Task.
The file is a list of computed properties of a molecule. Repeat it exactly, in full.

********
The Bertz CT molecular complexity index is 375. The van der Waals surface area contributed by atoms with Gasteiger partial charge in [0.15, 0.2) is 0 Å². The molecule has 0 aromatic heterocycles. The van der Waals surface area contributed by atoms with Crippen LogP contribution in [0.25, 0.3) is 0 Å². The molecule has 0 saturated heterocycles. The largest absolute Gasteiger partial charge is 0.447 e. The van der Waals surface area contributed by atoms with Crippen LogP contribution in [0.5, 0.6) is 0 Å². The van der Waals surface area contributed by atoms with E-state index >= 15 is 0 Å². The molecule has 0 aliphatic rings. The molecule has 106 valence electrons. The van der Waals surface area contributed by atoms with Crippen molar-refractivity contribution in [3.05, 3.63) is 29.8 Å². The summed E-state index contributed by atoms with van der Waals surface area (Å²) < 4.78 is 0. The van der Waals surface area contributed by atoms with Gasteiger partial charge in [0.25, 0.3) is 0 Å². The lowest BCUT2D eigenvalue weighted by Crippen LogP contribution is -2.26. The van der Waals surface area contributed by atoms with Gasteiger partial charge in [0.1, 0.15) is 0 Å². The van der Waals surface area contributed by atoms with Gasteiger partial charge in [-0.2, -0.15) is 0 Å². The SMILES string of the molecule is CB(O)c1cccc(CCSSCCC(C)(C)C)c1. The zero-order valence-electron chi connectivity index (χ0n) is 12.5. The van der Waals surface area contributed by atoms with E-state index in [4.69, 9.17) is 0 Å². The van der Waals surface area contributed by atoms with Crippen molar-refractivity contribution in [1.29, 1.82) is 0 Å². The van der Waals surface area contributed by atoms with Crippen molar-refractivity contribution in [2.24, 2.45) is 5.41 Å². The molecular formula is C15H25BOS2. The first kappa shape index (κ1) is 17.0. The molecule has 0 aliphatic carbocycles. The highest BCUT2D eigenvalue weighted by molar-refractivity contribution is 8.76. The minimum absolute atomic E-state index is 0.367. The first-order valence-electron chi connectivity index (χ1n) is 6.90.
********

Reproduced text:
The Bertz CT molecular complexity index is 375. The van der Waals surface area contributed by atoms with Gasteiger partial charge in [0.15, 0.2) is 0 Å². The molecule has 0 aromatic heterocycles. The van der Waals surface area contributed by atoms with Crippen LogP contribution in [0.25, 0.3) is 0 Å². The molecule has 0 saturated heterocycles. The largest absolute Gasteiger partial charge is 0.447 e. The van der Waals surface area contributed by atoms with Crippen LogP contribution in [0.5, 0.6) is 0 Å². The van der Waals surface area contributed by atoms with E-state index >= 15 is 0 Å². The molecule has 0 aliphatic rings. The molecule has 106 valence electrons. The van der Waals surface area contributed by atoms with Crippen molar-refractivity contribution in [3.05, 3.63) is 29.8 Å². The summed E-state index contributed by atoms with van der Waals surface area (Å²) < 4.78 is 0. The van der Waals surface area contributed by atoms with Gasteiger partial charge in [0.25, 0.3) is 0 Å². The lowest BCUT2D eigenvalue weighted by Crippen LogP contribution is -2.26. The van der Waals surface area contributed by atoms with Gasteiger partial charge in [0.1, 0.15) is 0 Å². The van der Waals surface area contributed by atoms with Gasteiger partial charge in [-0.2, -0.15) is 0 Å². The SMILES string of the molecule is CB(O)c1cccc(CCSSCCC(C)(C)C)c1. The zero-order valence-electron chi connectivity index (χ0n) is 12.5. The van der Waals surface area contributed by atoms with E-state index in [4.69, 9.17) is 0 Å². The van der Waals surface area contributed by atoms with Crippen molar-refractivity contribution in [1.29, 1.82) is 0 Å². The van der Waals surface area contributed by atoms with Crippen molar-refractivity contribution in [2.24, 2.45) is 5.41 Å². The molecular formula is C15H25BOS2. The first kappa shape index (κ1) is 17.0. The molecule has 0 aliphatic carbocycles. The highest BCUT2D eigenvalue weighted by molar-refractivity contribution is 8.76. The minimum absolute atomic E-state index is 0.367. The first-order valence-electron chi connectivity index (χ1n) is 6.90.